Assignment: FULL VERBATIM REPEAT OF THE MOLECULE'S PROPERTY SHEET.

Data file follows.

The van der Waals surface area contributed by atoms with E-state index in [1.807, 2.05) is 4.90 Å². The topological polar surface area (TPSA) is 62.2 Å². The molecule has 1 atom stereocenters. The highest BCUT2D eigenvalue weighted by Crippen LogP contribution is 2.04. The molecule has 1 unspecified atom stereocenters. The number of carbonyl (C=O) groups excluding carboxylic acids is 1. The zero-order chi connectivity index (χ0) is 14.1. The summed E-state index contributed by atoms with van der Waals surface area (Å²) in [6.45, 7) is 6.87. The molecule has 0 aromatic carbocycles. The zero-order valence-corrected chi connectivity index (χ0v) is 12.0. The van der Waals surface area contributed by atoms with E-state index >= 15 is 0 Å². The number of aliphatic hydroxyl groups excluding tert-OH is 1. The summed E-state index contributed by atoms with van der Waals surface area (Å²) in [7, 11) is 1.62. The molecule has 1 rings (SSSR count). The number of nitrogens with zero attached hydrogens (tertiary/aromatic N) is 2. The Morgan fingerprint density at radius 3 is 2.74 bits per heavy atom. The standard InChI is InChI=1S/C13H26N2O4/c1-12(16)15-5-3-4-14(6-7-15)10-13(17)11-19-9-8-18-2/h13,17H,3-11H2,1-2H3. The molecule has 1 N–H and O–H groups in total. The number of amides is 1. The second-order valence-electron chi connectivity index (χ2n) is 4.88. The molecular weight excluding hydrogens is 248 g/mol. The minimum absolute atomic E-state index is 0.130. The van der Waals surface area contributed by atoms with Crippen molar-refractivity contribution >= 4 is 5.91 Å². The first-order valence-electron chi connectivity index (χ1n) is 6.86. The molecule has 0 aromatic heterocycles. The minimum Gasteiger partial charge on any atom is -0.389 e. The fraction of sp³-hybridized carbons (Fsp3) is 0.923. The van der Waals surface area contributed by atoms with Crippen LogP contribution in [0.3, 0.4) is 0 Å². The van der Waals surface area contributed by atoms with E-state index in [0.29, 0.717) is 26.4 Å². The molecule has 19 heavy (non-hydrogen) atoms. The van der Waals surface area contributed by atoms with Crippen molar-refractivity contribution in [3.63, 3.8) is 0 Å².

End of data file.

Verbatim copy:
The van der Waals surface area contributed by atoms with E-state index in [1.807, 2.05) is 4.90 Å². The topological polar surface area (TPSA) is 62.2 Å². The molecule has 1 atom stereocenters. The highest BCUT2D eigenvalue weighted by Crippen LogP contribution is 2.04. The molecule has 1 unspecified atom stereocenters. The number of carbonyl (C=O) groups excluding carboxylic acids is 1. The zero-order chi connectivity index (χ0) is 14.1. The summed E-state index contributed by atoms with van der Waals surface area (Å²) in [6.45, 7) is 6.87. The molecule has 0 aromatic carbocycles. The zero-order valence-corrected chi connectivity index (χ0v) is 12.0. The van der Waals surface area contributed by atoms with E-state index >= 15 is 0 Å². The number of aliphatic hydroxyl groups excluding tert-OH is 1. The summed E-state index contributed by atoms with van der Waals surface area (Å²) in [7, 11) is 1.62. The molecule has 1 rings (SSSR count). The number of nitrogens with zero attached hydrogens (tertiary/aromatic N) is 2. The Morgan fingerprint density at radius 3 is 2.74 bits per heavy atom. The standard InChI is InChI=1S/C13H26N2O4/c1-12(16)15-5-3-4-14(6-7-15)10-13(17)11-19-9-8-18-2/h13,17H,3-11H2,1-2H3. The molecule has 1 N–H and O–H groups in total. The number of amides is 1. The second-order valence-electron chi connectivity index (χ2n) is 4.88. The molecular weight excluding hydrogens is 248 g/mol. The minimum absolute atomic E-state index is 0.130. The van der Waals surface area contributed by atoms with Crippen molar-refractivity contribution >= 4 is 5.91 Å². The first-order valence-electron chi connectivity index (χ1n) is 6.86. The molecule has 0 aromatic heterocycles. The minimum Gasteiger partial charge on any atom is -0.389 e. The fraction of sp³-hybridized carbons (Fsp3) is 0.923. The van der Waals surface area contributed by atoms with Crippen LogP contribution in [0.3, 0.4) is 0 Å². The van der Waals surface area contributed by atoms with E-state index in [0.29, 0.717) is 26.4 Å². The molecule has 19 heavy (non-hydrogen) atoms. The van der Waals surface area contributed by atoms with Crippen molar-refractivity contribution in [3.63, 3.8) is 0 Å².